The only non-fairy-tale book I have on my shelf to compare is a brief manga by Junji Ito. Now, if you are a reader of this blog, you may recognize the name from some intense praise I offered for his work a while ago. Junji Ito is one of the best and most accomplished writers of horror comics I have ever read. His work may sometimes seem too direct and unsubtle, but for me at least, it has its desired impact of scaring me or at least appearing sufficiently creepy. This comic book, published by Kodansha Comics in a translation by Stephen Paul, as Yon & Mu, is basically a memoir of acquiring cats. Junji Ito offers his usual approach of injecting every frame with some modicum of dread, fueled in this case by his lack of appreciation for cats. So when his wife forces two cats on him, he indulges in sharing the dread they invoke in him. This dread is clearly played for laughs. In a way, the whole book is a kind of deconstruction of Ito’s poetics, with every sweaty forehead and grimacing face showing us how much the effect of his more serious books depends on audience collaboration. At the same time, some of the ‘serious’ dread carries over, emphasizing an incipient metaphysical dimension to the story and cat ownership in general. The book may seem loose, but if we look close, it ticks a lot of boxes relevant to the genre. We get a kind of vision, but they do not carry the weight either of classical or of modern epiphanies, so, as a way to gauge a cultural environment for an understanding of Takashi Hiraide’s novel(la), it’s not greatly of help. Let me, however, recommend the book, and, while I’m recommending cat related comics, let me additionally recommend the adorable manga Chi’s Sweet Home by Konami Kanata, published by Vertical in a translation by Ed Chavez. It is written to reflect the pet’s perspective, so it doesn’t fit my thoughts on The Guest Cat, but it is just the most adorable comic you’ll read in a long time. Ah, and for a final recommendation to close out this paragraph, you should read Grant Morrison’s comic We3, a contemporary take on Richard Adams’ classic 1970s novel The Plague Dogs. Morrison mimicks many of the conventions of animal-perspective storytelling, but undercuts them by exploring questions of speech and technology, autonomy and language. It’s a story of three pets fleeing the laboratory that planned on turning them into cyborg killing machines. Donna Haraway’s work has surely contributed to Morrison’s thinking here.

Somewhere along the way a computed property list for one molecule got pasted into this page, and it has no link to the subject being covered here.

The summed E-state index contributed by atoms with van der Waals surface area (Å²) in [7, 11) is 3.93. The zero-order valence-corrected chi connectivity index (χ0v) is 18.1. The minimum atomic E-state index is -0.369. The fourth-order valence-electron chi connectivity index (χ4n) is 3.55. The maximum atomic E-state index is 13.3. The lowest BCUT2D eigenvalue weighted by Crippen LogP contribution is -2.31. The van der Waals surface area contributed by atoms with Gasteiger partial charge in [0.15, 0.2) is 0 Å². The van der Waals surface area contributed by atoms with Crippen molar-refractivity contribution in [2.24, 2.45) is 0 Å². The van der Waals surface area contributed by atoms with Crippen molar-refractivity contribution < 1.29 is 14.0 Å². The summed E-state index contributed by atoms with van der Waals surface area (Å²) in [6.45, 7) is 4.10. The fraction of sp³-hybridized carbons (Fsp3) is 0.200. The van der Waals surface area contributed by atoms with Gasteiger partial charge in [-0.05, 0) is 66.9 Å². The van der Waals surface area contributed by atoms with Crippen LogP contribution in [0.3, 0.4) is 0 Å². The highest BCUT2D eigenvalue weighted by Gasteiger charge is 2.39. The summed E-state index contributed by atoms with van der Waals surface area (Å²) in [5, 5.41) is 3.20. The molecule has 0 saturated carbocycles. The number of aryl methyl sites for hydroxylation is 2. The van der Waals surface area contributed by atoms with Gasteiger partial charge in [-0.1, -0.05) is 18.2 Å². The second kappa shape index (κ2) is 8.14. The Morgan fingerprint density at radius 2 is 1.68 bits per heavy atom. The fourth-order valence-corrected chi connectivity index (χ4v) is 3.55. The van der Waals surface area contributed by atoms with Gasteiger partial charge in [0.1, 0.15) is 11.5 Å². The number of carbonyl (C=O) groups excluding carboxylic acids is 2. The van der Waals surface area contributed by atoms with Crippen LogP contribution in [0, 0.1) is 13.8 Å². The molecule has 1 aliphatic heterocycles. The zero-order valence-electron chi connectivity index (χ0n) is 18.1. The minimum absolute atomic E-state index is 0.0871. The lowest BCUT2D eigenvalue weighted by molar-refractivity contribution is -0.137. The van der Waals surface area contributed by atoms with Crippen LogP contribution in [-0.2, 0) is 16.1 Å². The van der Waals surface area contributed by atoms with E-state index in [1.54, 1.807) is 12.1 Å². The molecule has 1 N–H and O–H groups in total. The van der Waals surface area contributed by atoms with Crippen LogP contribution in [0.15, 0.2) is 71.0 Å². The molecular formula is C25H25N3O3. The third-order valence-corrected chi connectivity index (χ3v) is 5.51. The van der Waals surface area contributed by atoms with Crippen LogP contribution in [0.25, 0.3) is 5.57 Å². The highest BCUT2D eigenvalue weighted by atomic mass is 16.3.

Technology, interestingly, plays no role in The Guest Cat despite its setting in the 1980s. In fact, the book is set precisely at the end of the Showa period, which ended with the death of Emperor Hirohito in 1989. Human artifacts here are more of the wood and concrete kind. The book begins with the protagonists, a married couple, moving into a house. Hiraide spends an enormous amount of time explaining to his readers the exact layout of the neighborhood, how the house, which is itself a kind of guest house, relates not just to the lerger mansion on the same grounds but also to the neighboring houses and the street. The relationship between all these places, these narrowly defined small territories is almost geometrically exact – in fact, due to the odd angling of the house vis-à-vis the street, a trick of the light sends the image of approaching passengers through a knothole in a perfectly positioned tree onto a wall in the protagonists’ house. This sense of proportions and of the interaction of light an architecture is reminiscent both of the work of Gaston Bachelard and, particularly, Junichiro Tanizaki’s brief essay In Praise of Shadows, In it, the famous (and excellent) novelist describes the role of darkness and light in aesthetics, but he particularly discusses effects of shadow and reflection in architecture. One of his observations, of light reflecting an image onto a wall, off some gold leaves in a decoration, comes remarkably close to the appreciation of light in Hiraide’s novel(la). It’s interesting that The Guest Cat would be interested in light and its effects on rooms, and Tanizaki interested in darkness and shadows, particularly, because both books have a sense of the nostalgic about them. Tanizaki ends his essay with a lament on the advent of electrical light and the resultant omnipresence of light, whereas Hiraide constructs the strangest little simple abode that appears almost like an ancient object to which modern humans brought stoves and computers and the like.
After about 1,500 words of talk, I am not sure I conveyed to you that, with all this, The Guest Cat is a very good book. It sidesteps easy sentimentalism without losing emotional resonance. It creates multiple layers of significance by superimposing people and events on certain roles and things. One example is the way the author blends the Emperor’s death with the much smaller death of his landlord. The writing is not always disciplined, sometimes the author indulges in speculations about the cat’s presence in their lives that drag on for a bit. Like many men, the author likes to hear himself talk and he cannot always control the detrimental effects this has. This isn’t helped by the patchy language that sometimes slips awkwardly between registers, something that I tend to lay at the feet of the translator. Yet all of this is nitpicking. The writing is usually elegant, and the author modulates the architecture of his novel very well. While the aforementioned memoir by Junji Ito is exclusively of interest to people who love/have cats, The Guest Cat does not rely on shared affinities. It is a very nice book. It never attempts to go beyond its small confines of offering a small episode in the life of a writer, despite its reach into the larger fabric of the historical moment. Like a poem, then, say, one of Mary Oliver’s small ones or, more accurately, the luminous work of Wisława Szymborska, who populated several of her poems with cats, declaring once that “D[ying]—you can’t do that to a cat.” Hiraide does not have Szymborska’s precision, but that would be a tall order anyway. Yet with her, he shares a sense of how cats interact with spaces, with things and routines, how cats resist – and attach themselves to their human companions. It is something that rings very true to me, which returns us to the bias I admitted to in the first sentences of this review.